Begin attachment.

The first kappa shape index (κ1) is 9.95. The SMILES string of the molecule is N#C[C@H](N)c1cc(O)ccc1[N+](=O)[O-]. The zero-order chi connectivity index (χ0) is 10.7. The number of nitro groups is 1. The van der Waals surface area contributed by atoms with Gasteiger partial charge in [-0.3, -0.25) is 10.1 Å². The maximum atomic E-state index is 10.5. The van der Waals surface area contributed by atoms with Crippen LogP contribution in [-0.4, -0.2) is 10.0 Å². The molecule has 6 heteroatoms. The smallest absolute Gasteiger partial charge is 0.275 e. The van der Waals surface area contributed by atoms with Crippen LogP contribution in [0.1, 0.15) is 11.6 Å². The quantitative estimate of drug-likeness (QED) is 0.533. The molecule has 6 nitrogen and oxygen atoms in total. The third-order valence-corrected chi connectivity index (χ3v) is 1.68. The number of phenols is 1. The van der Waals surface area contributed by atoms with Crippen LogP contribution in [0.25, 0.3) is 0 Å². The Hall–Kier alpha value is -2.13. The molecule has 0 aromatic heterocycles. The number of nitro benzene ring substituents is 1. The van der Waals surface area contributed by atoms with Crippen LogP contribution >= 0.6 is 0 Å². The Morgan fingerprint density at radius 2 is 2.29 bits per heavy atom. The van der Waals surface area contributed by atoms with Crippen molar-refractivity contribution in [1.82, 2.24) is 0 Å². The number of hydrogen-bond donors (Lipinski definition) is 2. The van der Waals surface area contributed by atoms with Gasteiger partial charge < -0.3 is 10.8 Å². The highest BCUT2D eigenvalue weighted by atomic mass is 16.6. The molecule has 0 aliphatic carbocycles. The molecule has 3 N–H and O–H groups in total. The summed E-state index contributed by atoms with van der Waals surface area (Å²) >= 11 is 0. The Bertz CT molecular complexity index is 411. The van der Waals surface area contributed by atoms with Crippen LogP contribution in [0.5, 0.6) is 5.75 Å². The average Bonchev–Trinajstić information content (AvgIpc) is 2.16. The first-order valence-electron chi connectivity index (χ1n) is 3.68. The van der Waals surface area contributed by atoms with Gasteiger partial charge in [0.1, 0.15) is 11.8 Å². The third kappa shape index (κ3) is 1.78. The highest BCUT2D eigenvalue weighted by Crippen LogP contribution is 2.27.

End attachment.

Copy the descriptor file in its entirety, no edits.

The first kappa shape index (κ1) is 9.95. The SMILES string of the molecule is N#C[C@H](N)c1cc(O)ccc1[N+](=O)[O-]. The zero-order chi connectivity index (χ0) is 10.7. The number of nitro groups is 1. The van der Waals surface area contributed by atoms with Gasteiger partial charge in [-0.3, -0.25) is 10.1 Å². The maximum atomic E-state index is 10.5. The van der Waals surface area contributed by atoms with Crippen LogP contribution in [-0.4, -0.2) is 10.0 Å². The molecule has 6 heteroatoms. The smallest absolute Gasteiger partial charge is 0.275 e. The van der Waals surface area contributed by atoms with Crippen LogP contribution in [0.1, 0.15) is 11.6 Å². The quantitative estimate of drug-likeness (QED) is 0.533. The molecule has 6 nitrogen and oxygen atoms in total. The third-order valence-corrected chi connectivity index (χ3v) is 1.68. The number of phenols is 1. The van der Waals surface area contributed by atoms with Crippen LogP contribution in [0.25, 0.3) is 0 Å². The Hall–Kier alpha value is -2.13. The molecule has 0 aromatic heterocycles. The number of nitro benzene ring substituents is 1. The van der Waals surface area contributed by atoms with Crippen LogP contribution >= 0.6 is 0 Å². The Morgan fingerprint density at radius 2 is 2.29 bits per heavy atom. The van der Waals surface area contributed by atoms with Crippen molar-refractivity contribution in [1.82, 2.24) is 0 Å². The number of hydrogen-bond donors (Lipinski definition) is 2. The van der Waals surface area contributed by atoms with Gasteiger partial charge < -0.3 is 10.8 Å². The highest BCUT2D eigenvalue weighted by atomic mass is 16.6. The molecule has 0 aliphatic carbocycles. The molecule has 3 N–H and O–H groups in total. The summed E-state index contributed by atoms with van der Waals surface area (Å²) >= 11 is 0. The Bertz CT molecular complexity index is 411. The van der Waals surface area contributed by atoms with Crippen LogP contribution in [0.5, 0.6) is 5.75 Å². The average Bonchev–Trinajstić information content (AvgIpc) is 2.16. The first-order valence-electron chi connectivity index (χ1n) is 3.68. The van der Waals surface area contributed by atoms with Gasteiger partial charge in [0.1, 0.15) is 11.8 Å². The third kappa shape index (κ3) is 1.78. The highest BCUT2D eigenvalue weighted by Crippen LogP contribution is 2.27.